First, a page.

This last question is what I want to look at today. How do you log your measurements and/or what tools do you use? Some people like spreadsheets and make charts, others have piles and piles of tiny scraps of paper, and some create journals. You can get journals from book stores, creating your own or order custom ones like Sports Journals.

Being an online company, I like to stay digital and paperless as often as possible. I utilize Evernote to share programs with my clients and they can log their results right in the shared note. It keeps everything in one place and can be easily referenced through the search feature.

However, I’m always looking for new tools and options. I wanted to send it out to the world and see what types of tools you use to log your activity and workouts. Are you paper or paperless? Is it computer based on mobile based? What is the main reason you use what you do? I’d love to hear your feedback so please share in the comments.

Nutritional Inflammation

I read a great article the other day written by a heart surgeon about chronic inflammation in our bodies. Dr. Lundell states that chronic inflammation comes from “the overload of simple, highly processed carbohydrates (sugar, flour and all the products made from them) and the excess consumption of omega-6 vegetable oils like soybean, corn and sunflower that are found in many processed foods.”

It appears that the low fat diet we’ve been pushed all these years is actually harming us rather than helping us.

What I like most in the article is his descriptive terms for visualizing the damage created by inflammatory foods. He writes “Take a moment to visualize rubbing a stiff brush repeatedly over soft skin until it becomes quite red and nearly bleeding and you kept this up several times a day, every day for five years. If you could tolerate this painful brushing, you would have a bleeding, swollen infected area that became worse with each repeated injury.” This is what these foods do inside our body.

I always try and inform my clients that it’s not only the ‘fattening’ effect of food that matters, but that many of the foods we eat are physically damaging to the lining of our digestive track. This leads to inflammation in our body and eventually autoimmune diseases if we continue to consume these damaging foods. However, sometimes we need to hear it from our doctor before we do anything, so here is what Dr. Lundell suggests:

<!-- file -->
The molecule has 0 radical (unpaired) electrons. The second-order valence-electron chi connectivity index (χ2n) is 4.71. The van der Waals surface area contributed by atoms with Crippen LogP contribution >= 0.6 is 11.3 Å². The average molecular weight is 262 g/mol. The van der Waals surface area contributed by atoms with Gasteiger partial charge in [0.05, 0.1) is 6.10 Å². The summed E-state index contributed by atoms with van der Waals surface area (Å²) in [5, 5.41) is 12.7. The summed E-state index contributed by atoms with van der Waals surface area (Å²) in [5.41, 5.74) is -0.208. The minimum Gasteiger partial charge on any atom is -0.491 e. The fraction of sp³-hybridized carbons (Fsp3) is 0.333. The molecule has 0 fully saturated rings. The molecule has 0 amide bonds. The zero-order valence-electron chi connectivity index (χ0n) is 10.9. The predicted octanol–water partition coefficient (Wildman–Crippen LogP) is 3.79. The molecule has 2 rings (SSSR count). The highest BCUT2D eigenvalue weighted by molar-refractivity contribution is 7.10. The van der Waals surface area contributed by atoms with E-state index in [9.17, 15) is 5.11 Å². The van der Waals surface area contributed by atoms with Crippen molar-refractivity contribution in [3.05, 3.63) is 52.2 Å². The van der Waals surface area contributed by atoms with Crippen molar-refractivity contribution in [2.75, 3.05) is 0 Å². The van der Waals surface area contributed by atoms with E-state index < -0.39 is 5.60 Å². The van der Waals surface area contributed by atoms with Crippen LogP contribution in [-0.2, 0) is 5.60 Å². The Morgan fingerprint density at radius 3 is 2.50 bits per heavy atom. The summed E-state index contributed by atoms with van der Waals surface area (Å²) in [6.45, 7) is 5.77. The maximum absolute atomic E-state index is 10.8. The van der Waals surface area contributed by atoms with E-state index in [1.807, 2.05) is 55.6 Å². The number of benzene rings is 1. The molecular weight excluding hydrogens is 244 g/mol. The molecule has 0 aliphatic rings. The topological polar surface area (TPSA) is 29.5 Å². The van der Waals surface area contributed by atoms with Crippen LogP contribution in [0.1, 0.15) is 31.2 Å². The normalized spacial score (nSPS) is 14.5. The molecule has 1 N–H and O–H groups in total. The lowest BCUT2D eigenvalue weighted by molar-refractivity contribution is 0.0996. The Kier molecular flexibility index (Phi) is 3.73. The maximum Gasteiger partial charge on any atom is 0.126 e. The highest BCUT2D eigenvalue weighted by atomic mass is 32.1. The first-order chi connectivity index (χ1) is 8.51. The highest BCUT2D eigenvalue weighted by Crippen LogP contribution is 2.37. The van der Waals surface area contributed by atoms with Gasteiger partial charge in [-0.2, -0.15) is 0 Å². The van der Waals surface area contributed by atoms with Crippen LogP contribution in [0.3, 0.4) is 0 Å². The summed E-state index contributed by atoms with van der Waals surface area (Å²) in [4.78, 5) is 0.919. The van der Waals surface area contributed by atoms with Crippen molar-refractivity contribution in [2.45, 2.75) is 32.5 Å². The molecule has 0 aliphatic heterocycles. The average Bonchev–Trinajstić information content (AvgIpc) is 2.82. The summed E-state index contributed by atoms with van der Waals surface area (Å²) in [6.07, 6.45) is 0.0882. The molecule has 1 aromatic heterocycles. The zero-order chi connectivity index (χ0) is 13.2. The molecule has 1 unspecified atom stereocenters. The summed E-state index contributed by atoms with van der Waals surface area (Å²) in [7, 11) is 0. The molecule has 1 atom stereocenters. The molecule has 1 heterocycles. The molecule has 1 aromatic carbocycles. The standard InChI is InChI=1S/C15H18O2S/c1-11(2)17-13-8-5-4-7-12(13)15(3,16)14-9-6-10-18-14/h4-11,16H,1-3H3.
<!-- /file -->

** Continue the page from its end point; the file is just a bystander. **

“What you can do is choose whole foods your grandmother served and not those your mom turned to as grocery store aisles filled with manufactured foods. By eliminating inflammatory foods and adding essential nutrients from fresh unprocessed food, you will reverse years of damage in your arteries and throughout your body from consuming the typical American diet.”

What’s your experience with nutritional inflammation? Post thoughts in comments.

 

Fitbit trial update

In my original post about my Fitbit trial I had intended to have an update well before this time. As I often say to my clients, sometimes “life just happens” and a couple weeks turns into a couple months. It seems easy at times to get off track and distracted by other things but real success comes from getting back on track as soon as you can. Here I am!

The good news about 3 months of data is that I have a bigger picture view of my use of the Fitbit. In the first few weeks I started off strong and had the Fitbit with me everywhere I went. It came to work, play and sleep and logged everything along the way. I synced it to the web interface and enjoyed checking the results. I even linked my account with some friends and got to see their progress compared to mine. It peaked a desire to compete with them and made it pretty fun. Other motivation came from the emails announcing my achievements!

However, I did experience a downturn in that motivation. I forgot it in my jeans a couple times, missed some sleep logs and had a couple freak outs thinking I had washed it. Thankfully I didn’t, but missing some of the data allowed me to lose a little interest. That might just be my behaviour, but a couple friends reported similar findings. The initial excitement also wore down for them a little but they still continued to use the Fitbit fairly regularily.